To make a long story short, a campaign I was playing in [as play-per-mail] has come to a standstill. The cause of this is the following:

My character dove into the river, to retrieve something that was lost, and spent some time in the water. When he emerged, I was told to "maybe take it easy from here on, because my character was close to fainting." When I asked how this had happened, the reply was that it was winter [something I was told a couple of sessions ago--when it was still played around a table--but had long since forgotten] and that the water was almost at a freezing temperature.

I feel like the GM should've at least reminded me of these facts before I dove into the water, as I might've forgotten this, but it is something that would be totally obvious to my character. Was this my responsibility to check?

How should we proceed after this? [As the state of my character is kind-of important at the moment of emerging from the water.]


3 Answers 3


I can only tell you how we handle such things in our PnP Group.

In our group, the rule of thumb is: If you forget a critical fact and suffer for it, it sucks to be you, but we will not roll back. This has, however, only happened once to date, because the GM always had the decency to give hints in his explanations.

In your example: Don't say "You are entering the water, what do you want to do?", but say "you are entering the water. Immediately, you feel your legs go numb from the cold.". Remind the player of the things he might have forgotten during the descriptions.

Now, since you are not the GM in this case, I know this doesn't really help you. I would definitly have a word with my GM if this was to happen in my group, tell him how I feel about it. Especially if it's something really simple like the aforementioned description that the water is cold, it's really not too hard and in fact adds to the atmosphere, in my opinion.

This changes if the players forget a vital clue in a crime story or something like that. In that case, I (as the GM at that time) left the players in the dark about it (As they were taking notes, but just forgot to note this special thing down, so it's really not my fault when they forget something). But as I saw that there was no chance that they would remember on their own, I nudged them back towards the person they got the information from. At that point, one of the players remembered the clue, and I did not need to use an NPC to point it out again. This only works if the clue was given during the same evening or a few days before, not if you are only playing every few months.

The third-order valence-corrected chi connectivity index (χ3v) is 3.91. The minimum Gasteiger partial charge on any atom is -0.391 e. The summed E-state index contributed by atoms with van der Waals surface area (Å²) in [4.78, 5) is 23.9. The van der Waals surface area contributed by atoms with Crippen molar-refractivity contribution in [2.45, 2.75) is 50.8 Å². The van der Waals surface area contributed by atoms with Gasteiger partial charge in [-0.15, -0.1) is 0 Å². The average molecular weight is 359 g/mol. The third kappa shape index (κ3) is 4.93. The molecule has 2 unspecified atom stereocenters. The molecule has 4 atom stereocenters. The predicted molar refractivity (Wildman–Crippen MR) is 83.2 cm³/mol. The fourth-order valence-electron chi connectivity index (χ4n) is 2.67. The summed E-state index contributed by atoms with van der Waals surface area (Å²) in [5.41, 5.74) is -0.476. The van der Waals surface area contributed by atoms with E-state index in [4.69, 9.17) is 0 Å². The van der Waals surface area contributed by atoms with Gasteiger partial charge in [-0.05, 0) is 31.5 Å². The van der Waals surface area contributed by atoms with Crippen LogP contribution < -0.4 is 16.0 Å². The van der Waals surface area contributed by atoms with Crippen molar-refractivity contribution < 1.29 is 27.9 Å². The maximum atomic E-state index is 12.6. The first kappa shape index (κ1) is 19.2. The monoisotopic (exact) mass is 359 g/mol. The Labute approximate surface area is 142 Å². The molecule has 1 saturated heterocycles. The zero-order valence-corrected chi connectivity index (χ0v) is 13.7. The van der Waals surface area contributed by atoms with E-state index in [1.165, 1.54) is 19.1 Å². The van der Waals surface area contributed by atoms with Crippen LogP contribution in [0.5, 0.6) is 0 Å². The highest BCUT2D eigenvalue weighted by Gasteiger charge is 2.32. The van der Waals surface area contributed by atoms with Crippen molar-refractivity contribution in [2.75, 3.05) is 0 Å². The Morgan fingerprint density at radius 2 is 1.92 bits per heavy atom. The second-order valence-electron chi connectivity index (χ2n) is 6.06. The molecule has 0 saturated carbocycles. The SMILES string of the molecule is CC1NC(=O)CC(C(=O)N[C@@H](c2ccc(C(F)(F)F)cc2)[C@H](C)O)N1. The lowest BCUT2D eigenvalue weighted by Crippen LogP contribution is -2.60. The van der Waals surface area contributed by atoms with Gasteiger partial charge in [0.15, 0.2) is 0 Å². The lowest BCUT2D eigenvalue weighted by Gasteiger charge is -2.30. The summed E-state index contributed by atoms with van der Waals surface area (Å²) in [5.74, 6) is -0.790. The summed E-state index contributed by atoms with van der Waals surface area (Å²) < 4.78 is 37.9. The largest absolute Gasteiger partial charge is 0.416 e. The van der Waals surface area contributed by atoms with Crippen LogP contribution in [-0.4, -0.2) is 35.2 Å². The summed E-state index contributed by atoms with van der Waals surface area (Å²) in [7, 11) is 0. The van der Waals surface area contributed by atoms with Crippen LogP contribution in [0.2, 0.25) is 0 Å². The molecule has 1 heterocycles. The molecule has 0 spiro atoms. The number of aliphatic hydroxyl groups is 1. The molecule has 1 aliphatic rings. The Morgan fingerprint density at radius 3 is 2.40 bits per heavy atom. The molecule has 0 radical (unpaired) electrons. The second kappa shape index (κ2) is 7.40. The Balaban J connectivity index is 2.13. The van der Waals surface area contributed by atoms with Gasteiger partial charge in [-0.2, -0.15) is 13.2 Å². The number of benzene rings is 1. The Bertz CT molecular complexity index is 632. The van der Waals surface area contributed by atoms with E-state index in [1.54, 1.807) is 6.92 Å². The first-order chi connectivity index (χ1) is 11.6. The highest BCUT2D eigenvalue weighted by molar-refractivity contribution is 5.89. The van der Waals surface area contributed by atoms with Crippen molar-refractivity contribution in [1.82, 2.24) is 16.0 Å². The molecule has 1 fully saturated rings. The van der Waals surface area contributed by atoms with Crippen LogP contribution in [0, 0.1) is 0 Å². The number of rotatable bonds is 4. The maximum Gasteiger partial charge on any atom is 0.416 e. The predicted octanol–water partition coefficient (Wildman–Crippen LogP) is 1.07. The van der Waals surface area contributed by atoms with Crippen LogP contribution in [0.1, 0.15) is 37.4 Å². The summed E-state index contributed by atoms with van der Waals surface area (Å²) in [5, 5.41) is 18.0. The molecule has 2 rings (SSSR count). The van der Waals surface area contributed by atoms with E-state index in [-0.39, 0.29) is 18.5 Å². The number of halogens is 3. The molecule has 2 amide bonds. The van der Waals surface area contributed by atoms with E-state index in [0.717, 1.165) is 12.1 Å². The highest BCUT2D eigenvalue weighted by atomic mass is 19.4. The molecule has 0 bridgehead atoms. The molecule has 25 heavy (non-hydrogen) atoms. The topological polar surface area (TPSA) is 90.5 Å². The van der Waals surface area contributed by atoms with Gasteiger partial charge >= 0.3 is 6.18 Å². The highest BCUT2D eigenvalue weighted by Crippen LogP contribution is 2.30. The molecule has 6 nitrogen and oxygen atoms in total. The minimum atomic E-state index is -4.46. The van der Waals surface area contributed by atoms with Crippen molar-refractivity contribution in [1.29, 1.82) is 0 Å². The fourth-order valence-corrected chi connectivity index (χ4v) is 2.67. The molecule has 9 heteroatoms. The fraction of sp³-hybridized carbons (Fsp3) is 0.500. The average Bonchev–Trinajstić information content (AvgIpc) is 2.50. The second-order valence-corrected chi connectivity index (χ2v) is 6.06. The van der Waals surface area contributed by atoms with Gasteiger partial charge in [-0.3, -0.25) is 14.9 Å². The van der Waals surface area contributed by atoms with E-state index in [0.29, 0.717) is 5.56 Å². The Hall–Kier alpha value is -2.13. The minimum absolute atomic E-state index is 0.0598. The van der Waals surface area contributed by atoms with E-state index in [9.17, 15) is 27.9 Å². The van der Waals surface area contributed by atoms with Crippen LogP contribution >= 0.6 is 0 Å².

Which brings me to the last point: In my opinion, if you are playing once every few months, the GM should go easier on the players memory (Especially if they lost their notes). For me, it's always the better choice to have some NPC give them the clues again instead of letting them in the dark and completely killing the flow of the game. Nothing is worse than players who are frustrated with their GM.

This answer focussed a lot on the GM side, because I think that these things should ultimately be decided by the GM. But it doesn't hurt to talk to the group as the GM, and it especially doesn't hurt to talk to the GM as a player. The GM will most likely not know that you are frustrated with his methods, unless you tell him. And if he's a good GM, he will take it as constructive criticism and not as a personal attack on him (Almost happened to me once).

  • 3
    \$\begingroup\$ Thanks for your opinion on the matter; I'll discuss it with the GM. ^^ \$\endgroup\$
    – wen
    Mar 10, 2012 at 15:29

As a GM, I have two policies about this.

  1. The "Good Character" policy. If characters have common sense, high levels of intelligence or prudence, tend to act rationally, and are typically played as risk averse, I will let their players know of anything that is going on.
  2. The "Daredevil" policy. I use this for characters who are out of line-if a player treats their character as the epitome of reckless, a menace to those around him and himself, and basically never considers actions, I require him to ask me in order to receive feedback.

That said, I like to narrate scenes before people do things; which leads to a small degree of frustration on both sides as the players don't get any (perceived) useful information, and I get interrupted, so if they forget something too major I forgot it (in which case I let them slide, though trying it again won't work) or they just didn't care (which puts them under the Daredevil category automatically).

As far as your situation, you probably should have been told, but with PBEM and (probably) having records, I'm not so sure where blame lies.

  • 1
    \$\begingroup\$ The important information was given while the game was still played tabletop. I do like your different policies for different character types a lot. ^^ \$\endgroup\$
    – wen
    Mar 12, 2012 at 10:00

in Face to Face play, my general policy is to prompt gently to see if they want a roll to get a reminder... if they don't want the roll, miss the hint, or fail the roll, tough.

In a PBM/PBEM, tho', your ability to review puts far more burden upon you as a player. So, in the case you mentioned, yes, you should have.

  • \$\begingroup\$ These seem to be broad claims about standard practice across a variety of different playstyles. \$\endgroup\$
    – GMJoe
    Mar 31, 2017 at 11:00

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